Notes from a top U.S. political science conference: It’s all about fake news
What a difference a year of political upheaval makes.
The Midwest Political Science Association since 1939 has focused on study and research of political science. Common themes for its annual conference in Chicago include voting patterns, electoral politics, politics in emerging democracies.
This year, it’s all about the era of fake news.
Today in Chicago on the way back from listening to great research on #FakeNews, #DDoS attacks, and Russian (but not just Kremlin-loving) bots, among many others, at #mpsa2018. @facebook rolling out a big campaign to talk sense into its own users. pic.twitter.com/zidtL0oHKs
— Jan Rydzak (言睿择) (@ElCalavero) April 9, 2018
While Facebook rolled out a billboard campaign about fake news around Chicago (coincidence?), the number of sessions at MPSA’s 76th annual conference last week that mentioned “fake news,” “misinformation,” “partisan bias” and “Trump” were doubled over last year’s conference. And those sessions were among the most popular for the almost 4,500 registered attendees from around the world.
The conference pace is intense: four days of academic presentations in dozens of conference rooms, concurrently, for up to about 12 hours a day. Here’s a quick look at just a few of the misinformation-related papers presented at the conference, both in progress and soon to be published.
“Can Fact-Checking Prevent Political Lying?” Chloe Lim of Stanford University looked at whether politicians care about poor ratings from fact-checking journalists and, if so, do they clarify their statements in later speeches? Using ClaimBuster scores, Lim looked at more than 400 statements from politicians. She found a 10.4 percent decrease in mentions of false statements after the politician received a poor rating about the statement’s veracity. However, more research is needed on the reasons for that decrease, she said. For instance, it could simply have been “time to start talking about a new topic.”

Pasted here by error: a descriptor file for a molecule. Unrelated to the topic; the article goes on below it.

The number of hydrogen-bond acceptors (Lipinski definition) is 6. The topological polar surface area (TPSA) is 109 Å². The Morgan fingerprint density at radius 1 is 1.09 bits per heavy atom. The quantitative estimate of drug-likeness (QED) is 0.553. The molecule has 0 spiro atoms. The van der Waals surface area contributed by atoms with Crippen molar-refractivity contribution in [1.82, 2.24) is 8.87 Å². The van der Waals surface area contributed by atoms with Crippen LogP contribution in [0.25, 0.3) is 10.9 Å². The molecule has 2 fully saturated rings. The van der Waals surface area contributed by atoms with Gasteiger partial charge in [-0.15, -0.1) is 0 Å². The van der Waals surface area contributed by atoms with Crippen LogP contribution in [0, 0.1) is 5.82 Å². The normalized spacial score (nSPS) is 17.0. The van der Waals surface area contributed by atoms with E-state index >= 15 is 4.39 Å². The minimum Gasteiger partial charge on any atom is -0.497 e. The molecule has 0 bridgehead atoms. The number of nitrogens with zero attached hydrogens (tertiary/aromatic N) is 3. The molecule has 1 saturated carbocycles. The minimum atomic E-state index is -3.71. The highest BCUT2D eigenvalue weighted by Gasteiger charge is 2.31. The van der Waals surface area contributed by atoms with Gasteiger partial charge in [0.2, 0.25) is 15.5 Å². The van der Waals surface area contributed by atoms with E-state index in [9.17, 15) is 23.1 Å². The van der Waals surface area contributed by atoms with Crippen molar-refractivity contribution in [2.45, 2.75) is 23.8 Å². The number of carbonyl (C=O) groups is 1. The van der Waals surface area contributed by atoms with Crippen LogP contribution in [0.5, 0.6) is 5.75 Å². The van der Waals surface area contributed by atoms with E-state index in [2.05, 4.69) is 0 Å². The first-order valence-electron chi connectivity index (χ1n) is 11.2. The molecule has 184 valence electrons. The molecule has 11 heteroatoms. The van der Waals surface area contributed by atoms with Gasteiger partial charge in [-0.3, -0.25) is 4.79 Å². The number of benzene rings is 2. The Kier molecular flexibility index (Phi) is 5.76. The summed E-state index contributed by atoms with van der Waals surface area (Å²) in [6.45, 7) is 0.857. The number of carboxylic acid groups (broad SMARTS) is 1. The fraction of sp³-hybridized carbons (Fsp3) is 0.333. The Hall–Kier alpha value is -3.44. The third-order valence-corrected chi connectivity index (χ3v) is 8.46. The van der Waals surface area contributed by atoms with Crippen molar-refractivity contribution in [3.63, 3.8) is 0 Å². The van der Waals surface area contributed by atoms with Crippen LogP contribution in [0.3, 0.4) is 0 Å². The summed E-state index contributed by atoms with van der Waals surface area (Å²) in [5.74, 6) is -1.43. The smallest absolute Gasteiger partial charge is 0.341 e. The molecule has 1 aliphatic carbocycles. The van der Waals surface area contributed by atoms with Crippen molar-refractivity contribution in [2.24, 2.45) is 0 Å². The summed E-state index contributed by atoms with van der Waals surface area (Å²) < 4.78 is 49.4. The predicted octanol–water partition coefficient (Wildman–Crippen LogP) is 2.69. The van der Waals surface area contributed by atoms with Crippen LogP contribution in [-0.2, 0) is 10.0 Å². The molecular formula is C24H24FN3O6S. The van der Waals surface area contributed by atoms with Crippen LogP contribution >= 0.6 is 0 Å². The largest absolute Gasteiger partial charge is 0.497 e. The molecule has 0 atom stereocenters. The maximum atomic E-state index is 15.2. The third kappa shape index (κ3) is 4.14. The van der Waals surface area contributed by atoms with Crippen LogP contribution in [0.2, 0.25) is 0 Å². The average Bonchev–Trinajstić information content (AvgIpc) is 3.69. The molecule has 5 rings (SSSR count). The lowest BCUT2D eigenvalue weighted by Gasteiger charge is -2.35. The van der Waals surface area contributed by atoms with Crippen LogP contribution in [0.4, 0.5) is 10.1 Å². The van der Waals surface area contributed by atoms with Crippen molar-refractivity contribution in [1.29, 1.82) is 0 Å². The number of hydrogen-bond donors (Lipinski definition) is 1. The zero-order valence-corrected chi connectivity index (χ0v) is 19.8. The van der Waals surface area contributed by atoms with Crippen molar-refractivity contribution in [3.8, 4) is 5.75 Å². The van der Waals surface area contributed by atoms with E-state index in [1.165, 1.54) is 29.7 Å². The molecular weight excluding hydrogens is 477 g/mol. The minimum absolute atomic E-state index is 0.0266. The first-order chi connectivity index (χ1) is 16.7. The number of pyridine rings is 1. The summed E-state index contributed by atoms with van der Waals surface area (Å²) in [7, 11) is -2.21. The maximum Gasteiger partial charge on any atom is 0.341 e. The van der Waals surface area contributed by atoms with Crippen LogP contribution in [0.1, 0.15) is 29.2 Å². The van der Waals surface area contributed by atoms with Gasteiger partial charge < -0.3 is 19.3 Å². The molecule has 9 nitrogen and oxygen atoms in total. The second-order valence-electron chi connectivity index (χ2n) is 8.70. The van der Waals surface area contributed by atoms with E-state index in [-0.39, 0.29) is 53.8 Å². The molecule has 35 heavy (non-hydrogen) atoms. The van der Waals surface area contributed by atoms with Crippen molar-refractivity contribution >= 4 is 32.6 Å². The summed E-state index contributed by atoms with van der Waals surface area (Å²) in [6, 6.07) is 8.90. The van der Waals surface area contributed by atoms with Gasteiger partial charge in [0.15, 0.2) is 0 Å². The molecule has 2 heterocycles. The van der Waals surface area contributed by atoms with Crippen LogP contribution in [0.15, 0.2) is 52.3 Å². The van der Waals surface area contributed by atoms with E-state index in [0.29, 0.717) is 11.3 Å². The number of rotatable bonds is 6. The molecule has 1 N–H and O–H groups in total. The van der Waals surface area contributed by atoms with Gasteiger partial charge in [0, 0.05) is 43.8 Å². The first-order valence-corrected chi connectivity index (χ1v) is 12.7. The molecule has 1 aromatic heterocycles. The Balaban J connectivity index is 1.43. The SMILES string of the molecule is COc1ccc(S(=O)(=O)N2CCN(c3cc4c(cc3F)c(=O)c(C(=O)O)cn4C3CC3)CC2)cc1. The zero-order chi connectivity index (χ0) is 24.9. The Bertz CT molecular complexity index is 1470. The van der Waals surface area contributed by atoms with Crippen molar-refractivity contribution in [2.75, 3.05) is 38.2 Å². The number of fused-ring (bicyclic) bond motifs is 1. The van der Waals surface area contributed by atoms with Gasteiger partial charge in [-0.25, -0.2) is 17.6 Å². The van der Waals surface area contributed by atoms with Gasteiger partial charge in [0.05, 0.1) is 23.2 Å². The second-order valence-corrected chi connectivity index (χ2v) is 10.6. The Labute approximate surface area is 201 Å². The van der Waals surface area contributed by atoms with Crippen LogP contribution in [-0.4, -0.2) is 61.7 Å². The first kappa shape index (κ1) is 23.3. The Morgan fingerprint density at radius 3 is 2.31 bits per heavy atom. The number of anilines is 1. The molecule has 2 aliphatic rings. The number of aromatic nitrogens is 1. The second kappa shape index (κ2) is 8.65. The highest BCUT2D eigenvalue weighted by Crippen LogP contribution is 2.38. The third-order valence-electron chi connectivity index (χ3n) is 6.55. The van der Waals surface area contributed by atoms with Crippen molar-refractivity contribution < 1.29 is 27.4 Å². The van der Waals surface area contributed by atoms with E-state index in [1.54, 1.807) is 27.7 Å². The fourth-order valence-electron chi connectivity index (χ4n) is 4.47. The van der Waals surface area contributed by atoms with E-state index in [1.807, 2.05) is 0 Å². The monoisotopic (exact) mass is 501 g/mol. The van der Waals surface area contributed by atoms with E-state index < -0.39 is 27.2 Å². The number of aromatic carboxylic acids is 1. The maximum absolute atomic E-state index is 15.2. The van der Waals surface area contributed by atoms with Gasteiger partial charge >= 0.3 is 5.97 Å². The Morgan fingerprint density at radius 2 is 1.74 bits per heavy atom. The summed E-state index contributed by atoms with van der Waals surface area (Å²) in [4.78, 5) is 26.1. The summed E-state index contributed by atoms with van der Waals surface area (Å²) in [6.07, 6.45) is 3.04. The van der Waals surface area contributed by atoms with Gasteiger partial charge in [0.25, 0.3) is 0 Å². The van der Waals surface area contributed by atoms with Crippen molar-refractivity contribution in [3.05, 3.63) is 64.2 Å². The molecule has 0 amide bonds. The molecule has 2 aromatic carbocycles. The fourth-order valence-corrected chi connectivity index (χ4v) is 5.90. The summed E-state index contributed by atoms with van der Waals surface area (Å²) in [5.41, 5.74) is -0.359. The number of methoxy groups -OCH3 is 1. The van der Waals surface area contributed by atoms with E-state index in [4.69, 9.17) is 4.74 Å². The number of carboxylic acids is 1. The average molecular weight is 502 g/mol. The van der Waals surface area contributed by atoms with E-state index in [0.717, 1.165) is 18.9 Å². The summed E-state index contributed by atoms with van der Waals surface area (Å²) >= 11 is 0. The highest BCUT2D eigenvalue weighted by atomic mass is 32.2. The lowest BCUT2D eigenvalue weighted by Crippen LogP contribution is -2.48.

“News Attention in a Mobile Era.” Does which device you use affect your ability to identify which news is fake and which is reliable? Kathleen Searles of Louisiana State University pointed out the problems with accessing information on a smart phone compared to a laptop: “Phones make you work harder” to search, type and read, she said. In an experiment conducted by Searles and three colleagues, 54 students were given stories to read in four formats: mobile, optimized mobile, desktop and “optimized desktop.” By testing the students on the content and examining their pupil dilation (less dilation indicates more cognitive understanding), the scholars were able to determined that the “optimized desktop” version worked best in keeping the students’ attention and increasing the time spent reading the content. Read more here.
Fake news consumption in the 2016 election, from @BrendanNyhan @andyguess @JasonReifler: heavy pro-Trump fake news consumption among those who prefer conservative news—and most came from Facebook. #MPSA18 pic.twitter.com/JMTE1obKDT
— Joshua Darr (@joshuadarr) April 5, 2018
“Which Facts to Check? Investigating Selective Exposure to Fact-Checking Content.” While fact checks might reduce misperceptions and erroneous beliefs, the question is: Who’s reading fact-checks? Research conducted by Brendan Nyhan of Dartmouth, Andrew Guess of Princeton and Jason Reifler of Exeter actually monitored the computer activity of volunteers to find out. While fact-checking reaches “a substantial minority of Americans,” Guess noted, more work needs to be done to “get fact-checking out in front of people” more often — and, ideally, alongside the misleading statement or misinformation. Alexios Mantzarlis of the Poynter Institute has written more about this research. (Note: The American Press Institute helped fund the study.)
“Correcting Fake News.” Ethan Porter of George Washington University said his research — conducted along with David R. Kirby of the libertarian Cato Institute and Thomas Wood of Ohio State University — indicates that perhaps the prevalence of “crazy uncles” on Facebook is overstated. The scholars conducted their research by showing factual information to diverse groups of survey participants who held incorrect beliefs. The result: “For every fake story, the average liberal, moderate, and conservative responded to the factual correction by rejecting the fake news,” Porter said. Future research, Porter said, should look at related questions, including what more can be done to effectively expose more people to factual information, and how “factual responsiveness” might differ by issue.
For more research and reports on fact-checking and misinformation, see Poynter’s continuously updated research database.